In Pursuit of Impact

Here at Reimagining Service, a national multi-sector coalition dedicated to increasing the impact of volunteers, we are thrilled to find out about a compelling source of data that clearly links volunteerism to nonprofit effectiveness. This, of course, has huge impact on communities. We want to share the research with you and let you know who you can contact to apply these lessons to your organization.

A national program and evaluation firm, TCC Group, designed and regularly administers the Core Capacity Assessment Tool (CCAT). This is a rigorous metric that measures nonprofit effectiveness. The survey asks specific questions that examine how well an organization does with a number of tasks: recruiting, retaining, providing role clarity and direction, developing, valuing, and rewarding volunteers. These practices serve as the basis for a 300 point scoring system. If an organization scored 240 or greater on these measurements, and engaged 50 or more volunteers on an annual basis, the organization was deemed a service enterprise. Such an organization fundamentally leverages volunteers and their skills to successfully deliver on the social mission of the organization. Engaging that many volunteers may not be a realistic number for your organization, but you can still achieve similar results, if there is a strong volunteer engagement model in place.

Here are two key findings and a recommendation that we’ve learned from this data:

Finding #1: Increased Organizational Capacity
When organizations engage AND manage ANY number of volunteers well, they are significantly better led and managed than organizations that do not.

Finding #2: Reduced Costs of Operating
Engaged and well managed volunteers mean the organization is getting more, far more bang for the buck! A service enterprise is able to deliver as much as twice the service for the same cost. If you have a budget under $125,000, for instance, this means your organization operates at $9.25 an hour vs a non service enterprise cost of $27.73 an hour. This significant return on investment elevates an organization’s capacity to deliver on its mission while also preserving its financial bottom line.


Similarly, the TCC Group discovered that there is a wide range of returns on investment from volunteers. The decisive factor is the level of adoption rate of volunteer engagement practices. For instance, if your organization engages 1-10 volunteers on an annual basis and you have a basic volunteer engagement model (at a 25% rate of adoption of volunteer engagement practices), you will receive a return of $1,000 on those volunteers. As your organization deepens and grows its practices up to the 75% adoption level, the return steadily grows to $3,000. This trend continues up to $10,000 of return. So, if your organization continues to invest in volunteers, you get more in return.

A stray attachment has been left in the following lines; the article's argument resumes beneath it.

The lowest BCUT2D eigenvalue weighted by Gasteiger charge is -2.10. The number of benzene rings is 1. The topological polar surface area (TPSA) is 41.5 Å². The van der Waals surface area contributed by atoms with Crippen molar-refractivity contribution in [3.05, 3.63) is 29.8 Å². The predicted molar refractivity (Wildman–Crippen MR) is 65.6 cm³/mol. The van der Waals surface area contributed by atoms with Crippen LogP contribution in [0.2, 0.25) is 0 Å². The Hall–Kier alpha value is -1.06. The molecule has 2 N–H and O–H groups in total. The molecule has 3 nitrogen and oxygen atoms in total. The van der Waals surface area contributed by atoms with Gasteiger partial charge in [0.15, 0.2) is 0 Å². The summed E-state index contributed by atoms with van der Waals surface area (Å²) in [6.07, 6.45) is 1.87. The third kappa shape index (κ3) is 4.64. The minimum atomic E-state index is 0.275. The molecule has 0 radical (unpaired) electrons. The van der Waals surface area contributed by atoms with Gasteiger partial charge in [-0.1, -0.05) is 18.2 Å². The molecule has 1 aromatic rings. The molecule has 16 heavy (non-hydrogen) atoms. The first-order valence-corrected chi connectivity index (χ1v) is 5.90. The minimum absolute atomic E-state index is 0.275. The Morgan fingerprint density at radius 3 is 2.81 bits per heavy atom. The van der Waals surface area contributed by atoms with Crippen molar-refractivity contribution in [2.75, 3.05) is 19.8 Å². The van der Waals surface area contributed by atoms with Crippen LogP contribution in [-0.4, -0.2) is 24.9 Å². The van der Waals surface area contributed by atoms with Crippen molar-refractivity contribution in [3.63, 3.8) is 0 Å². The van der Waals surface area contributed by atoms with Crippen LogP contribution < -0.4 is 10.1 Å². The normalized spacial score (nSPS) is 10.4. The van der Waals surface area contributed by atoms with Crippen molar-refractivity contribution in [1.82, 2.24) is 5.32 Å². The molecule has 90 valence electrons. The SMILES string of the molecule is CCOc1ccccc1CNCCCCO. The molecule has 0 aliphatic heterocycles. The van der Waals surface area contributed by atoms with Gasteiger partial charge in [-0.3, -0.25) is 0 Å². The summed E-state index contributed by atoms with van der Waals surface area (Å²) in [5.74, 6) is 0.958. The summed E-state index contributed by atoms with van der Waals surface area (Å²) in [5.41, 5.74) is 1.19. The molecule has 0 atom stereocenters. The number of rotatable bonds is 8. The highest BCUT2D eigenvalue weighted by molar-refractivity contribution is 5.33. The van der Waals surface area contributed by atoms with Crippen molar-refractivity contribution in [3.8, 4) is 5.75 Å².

A real example:
And that is exactly what has happened to a small nonprofit, focused on creating a college-going culture for youth in underserved communities. Experiencing dramatic expansion, they increased from 24 to 300 students a year, with no additional cash resources. The staff knew that in order to scale up, the organization needed to rethink the engagement of volunteers. Paying attention to the elements measured by TCC, the organization is now a certified service enterprise. They are now pursuing more multi-sector partnerships and creating leadership opportunities for experienced and dedicated volunteers, thus freeing up staff time for other strategic priorities.

Key Recommendation:
Re-engineer your Volunteer Engagement Practices
These findings clearly demonstrate that to amplify impact, it is crucial to have a strong volunteer engagement model. Naturally, with any programmatic efforts, some elements work well, and other areas need attention. To maximize the return on investment, the TCC Group found that three practices to need improvement: 1) balancing the use of skilled and unskilled volunteers; 2) identifying and clarifying volunteer roles; and 3) resourcing volunteers to do their assignments.


Expertise is available to you! Points of Light National Service Enterprise Pilot, and the Maine Commission on Community Service was competitively selected to participate in this initiative. They are ready to hear from you!

Additional TCC Group findings are available at under the nonprofit section.

Written By: Season Eckardt, Reimagining Service, Coordinator of the Bank of America Fellows Program

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